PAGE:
Underneath or on top of the soil:
Why not get the best of both worlds with a few meters of our garden felt? This is a double layer of wool felted onto a jute centre layer, it can be easily lain out, for you to spread your potted plants on top of, or trimmed into smaller pieces for smaller areas . The garden felt will act as a wonderful water-storing capillary matting, releasing water to your plants roots. The woollen layers, again, are wonderfully absorbent, so you’ll get the slow release of water your plants need this heatwave; but it also behaves like a mat, so if you wanted to, you could also use it as a barrier to prevent soil water evaporation too.
Or you could even use the best-of-the-best organic sheep wool pellets. Made of 100% sheep’s wool and certified by the Soil Association, they are completely organic, entirely chemical free and compostable.
These pellets are fantastic at holding water – in fact, it’s what they’re made to do. Perfect for use on top of, and mixed into the soil of, planters, pots and hanging baskets. Give them a little water and they’ll hold onto it for ages. They’ll trickle the water into the soil beneath, keeping it moist. They also act as fantastic coverage for top soil – perfect for beating the heat!
Why not take advantage of the beautiful sunny weather and do some TLC heatwave gardening. We have a huge range of eco-friendly gardening products to not only protect your plants from the heat, but to encourage them to grow and thrive too!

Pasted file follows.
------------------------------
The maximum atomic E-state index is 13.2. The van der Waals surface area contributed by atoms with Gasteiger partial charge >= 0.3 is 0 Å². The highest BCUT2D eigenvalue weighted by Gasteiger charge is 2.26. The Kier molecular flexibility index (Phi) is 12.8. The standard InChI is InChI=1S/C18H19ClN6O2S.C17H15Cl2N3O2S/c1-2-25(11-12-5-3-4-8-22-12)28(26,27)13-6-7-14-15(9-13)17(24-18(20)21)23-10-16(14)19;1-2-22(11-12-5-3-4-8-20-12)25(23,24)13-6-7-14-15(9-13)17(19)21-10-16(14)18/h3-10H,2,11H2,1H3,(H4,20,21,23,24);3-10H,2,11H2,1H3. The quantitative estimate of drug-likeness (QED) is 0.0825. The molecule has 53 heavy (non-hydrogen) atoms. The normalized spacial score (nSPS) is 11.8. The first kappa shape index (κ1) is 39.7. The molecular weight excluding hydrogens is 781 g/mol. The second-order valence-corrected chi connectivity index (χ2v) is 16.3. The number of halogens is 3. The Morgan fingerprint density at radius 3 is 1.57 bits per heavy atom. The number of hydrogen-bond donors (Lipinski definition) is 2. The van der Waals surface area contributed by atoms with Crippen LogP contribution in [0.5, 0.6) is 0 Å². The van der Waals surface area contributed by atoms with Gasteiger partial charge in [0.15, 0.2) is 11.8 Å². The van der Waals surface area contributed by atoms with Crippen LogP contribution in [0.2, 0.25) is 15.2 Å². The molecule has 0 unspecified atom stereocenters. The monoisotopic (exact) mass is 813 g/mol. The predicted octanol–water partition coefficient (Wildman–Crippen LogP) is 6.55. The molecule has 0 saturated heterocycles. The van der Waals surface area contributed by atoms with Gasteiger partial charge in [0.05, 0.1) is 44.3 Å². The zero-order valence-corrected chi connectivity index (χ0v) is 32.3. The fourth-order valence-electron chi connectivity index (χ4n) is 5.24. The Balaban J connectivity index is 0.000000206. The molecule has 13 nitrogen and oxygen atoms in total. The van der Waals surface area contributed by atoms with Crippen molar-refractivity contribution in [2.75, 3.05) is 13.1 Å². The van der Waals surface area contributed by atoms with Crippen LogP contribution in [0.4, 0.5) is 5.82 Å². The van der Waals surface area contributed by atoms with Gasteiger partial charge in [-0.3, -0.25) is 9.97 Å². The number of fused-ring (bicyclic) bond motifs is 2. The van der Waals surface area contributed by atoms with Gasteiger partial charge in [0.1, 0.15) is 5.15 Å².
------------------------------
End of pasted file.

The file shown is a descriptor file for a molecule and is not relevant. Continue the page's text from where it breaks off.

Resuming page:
Heatwave gardening? Use water wisely
It’s imperative that during heatwaves we use our water wisely! Our gardens are not only beautiful but are a haven for wildlife so it’s important to keep them thriving!
However, during heatwaves and droughts, water supplies are limited, which puts pressure on aquatic environments, so we need to think of creative ways to keep our gardens hydrated, without taking water from already stressed aquatic wildlife where possible.
Our best tips:
- Use some of our natural gardening products to give your plants the water they need – without the need to use fresh every day
- Re-use and re-purpose, collect any waste dishwater, shower or bathwater and use it when you’re heatwave gardening, it’s perfectly safe to do so for short periods, with no ill effects on plants for up to 6 weeks (much longer than the average UK heatwave!)
- Catch rainwater when you can. It’s free, readily available and doesn’t rely on a groundwater source. There are a range of water butts on the market – look out for ones made of recycled plastic of course! Alternatively, rainwater can be collected using something as simple as a bucket outside, and can be used for plants directly – alongside that little drink they get from the summer drizzle.
Here at Chimney Sheep we’re ever-conscious of our effect on local wildlife. So, we decided to introduce a biodiversity boosting wildlife habitats to our range of natural products. Each product has been carefully developed to provide a safe haven for different varieties of British wildlife, in the hope that through re-wilding gardens these products can encourage ecological diversity.